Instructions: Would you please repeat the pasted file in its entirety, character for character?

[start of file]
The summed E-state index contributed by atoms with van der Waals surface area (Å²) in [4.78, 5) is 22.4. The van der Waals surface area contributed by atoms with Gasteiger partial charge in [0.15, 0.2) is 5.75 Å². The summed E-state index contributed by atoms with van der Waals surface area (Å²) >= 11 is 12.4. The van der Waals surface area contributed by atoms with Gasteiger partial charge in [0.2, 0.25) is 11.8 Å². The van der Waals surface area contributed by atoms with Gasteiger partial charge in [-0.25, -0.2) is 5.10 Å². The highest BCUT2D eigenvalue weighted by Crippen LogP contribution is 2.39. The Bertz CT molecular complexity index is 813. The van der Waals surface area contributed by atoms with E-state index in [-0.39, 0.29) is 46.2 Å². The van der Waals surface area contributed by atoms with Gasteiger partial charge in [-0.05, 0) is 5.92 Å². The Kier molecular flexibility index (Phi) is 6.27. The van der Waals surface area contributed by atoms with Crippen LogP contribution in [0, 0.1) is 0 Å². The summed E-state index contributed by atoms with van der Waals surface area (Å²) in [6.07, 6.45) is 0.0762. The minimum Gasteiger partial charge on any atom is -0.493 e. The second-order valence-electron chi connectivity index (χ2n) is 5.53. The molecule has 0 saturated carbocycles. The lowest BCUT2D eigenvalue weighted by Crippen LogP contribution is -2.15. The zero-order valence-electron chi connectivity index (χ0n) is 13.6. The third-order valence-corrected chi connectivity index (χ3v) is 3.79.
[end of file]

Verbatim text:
The summed E-state index contributed by atoms with van der Waals surface area (Å²) in [4.78, 5) is 22.4. The van der Waals surface area contributed by atoms with Gasteiger partial charge in [0.15, 0.2) is 5.75 Å². The summed E-state index contributed by atoms with van der Waals surface area (Å²) >= 11 is 12.4. The van der Waals surface area contributed by atoms with Gasteiger partial charge in [0.2, 0.25) is 11.8 Å². The van der Waals surface area contributed by atoms with Gasteiger partial charge in [-0.25, -0.2) is 5.10 Å². The highest BCUT2D eigenvalue weighted by Crippen LogP contribution is 2.39. The Bertz CT molecular complexity index is 813. The van der Waals surface area contributed by atoms with E-state index in [-0.39, 0.29) is 46.2 Å². The van der Waals surface area contributed by atoms with Gasteiger partial charge in [-0.05, 0) is 5.92 Å². The Kier molecular flexibility index (Phi) is 6.27. The van der Waals surface area contributed by atoms with Crippen LogP contribution in [0, 0.1) is 0 Å². The summed E-state index contributed by atoms with van der Waals surface area (Å²) in [6.07, 6.45) is 0.0762. The minimum Gasteiger partial charge on any atom is -0.493 e. The second-order valence-electron chi connectivity index (χ2n) is 5.53. The molecule has 0 saturated carbocycles. The lowest BCUT2D eigenvalue weighted by Crippen LogP contribution is -2.15. The zero-order valence-electron chi connectivity index (χ0n) is 13.6. The third-order valence-corrected chi connectivity index (χ3v) is 3.79.